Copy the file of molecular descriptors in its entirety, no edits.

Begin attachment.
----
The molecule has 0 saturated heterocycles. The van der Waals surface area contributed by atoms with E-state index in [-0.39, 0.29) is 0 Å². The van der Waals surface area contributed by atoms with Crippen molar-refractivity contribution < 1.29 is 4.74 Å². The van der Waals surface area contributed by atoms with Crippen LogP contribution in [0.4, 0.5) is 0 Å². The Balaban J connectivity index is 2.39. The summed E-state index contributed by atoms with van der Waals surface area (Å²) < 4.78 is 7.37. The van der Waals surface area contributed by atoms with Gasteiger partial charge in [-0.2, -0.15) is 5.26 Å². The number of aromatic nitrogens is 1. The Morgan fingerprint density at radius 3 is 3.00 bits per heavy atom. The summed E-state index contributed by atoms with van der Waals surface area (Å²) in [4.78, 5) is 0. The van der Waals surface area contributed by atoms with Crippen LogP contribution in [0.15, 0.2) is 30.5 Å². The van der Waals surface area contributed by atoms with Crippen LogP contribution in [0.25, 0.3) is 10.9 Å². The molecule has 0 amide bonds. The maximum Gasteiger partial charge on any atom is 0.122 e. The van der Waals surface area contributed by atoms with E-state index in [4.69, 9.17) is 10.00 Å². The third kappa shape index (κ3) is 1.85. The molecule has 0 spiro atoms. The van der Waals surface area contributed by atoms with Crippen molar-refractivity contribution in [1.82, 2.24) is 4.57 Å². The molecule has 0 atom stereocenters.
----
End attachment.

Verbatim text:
The molecule has 0 saturated heterocycles. The van der Waals surface area contributed by atoms with E-state index in [-0.39, 0.29) is 0 Å². The van der Waals surface area contributed by atoms with Crippen molar-refractivity contribution < 1.29 is 4.74 Å². The van der Waals surface area contributed by atoms with Crippen LogP contribution in [0.4, 0.5) is 0 Å². The Balaban J connectivity index is 2.39. The summed E-state index contributed by atoms with van der Waals surface area (Å²) < 4.78 is 7.37. The van der Waals surface area contributed by atoms with Gasteiger partial charge in [-0.2, -0.15) is 5.26 Å². The number of aromatic nitrogens is 1. The Morgan fingerprint density at radius 3 is 3.00 bits per heavy atom. The summed E-state index contributed by atoms with van der Waals surface area (Å²) in [4.78, 5) is 0. The van der Waals surface area contributed by atoms with Crippen LogP contribution in [0.15, 0.2) is 30.5 Å². The van der Waals surface area contributed by atoms with Crippen LogP contribution in [0.25, 0.3) is 10.9 Å². The molecule has 0 amide bonds. The maximum Gasteiger partial charge on any atom is 0.122 e. The van der Waals surface area contributed by atoms with E-state index in [4.69, 9.17) is 10.00 Å². The third kappa shape index (κ3) is 1.85. The molecule has 0 spiro atoms. The van der Waals surface area contributed by atoms with Crippen molar-refractivity contribution in [1.82, 2.24) is 4.57 Å². The molecule has 0 atom stereocenters.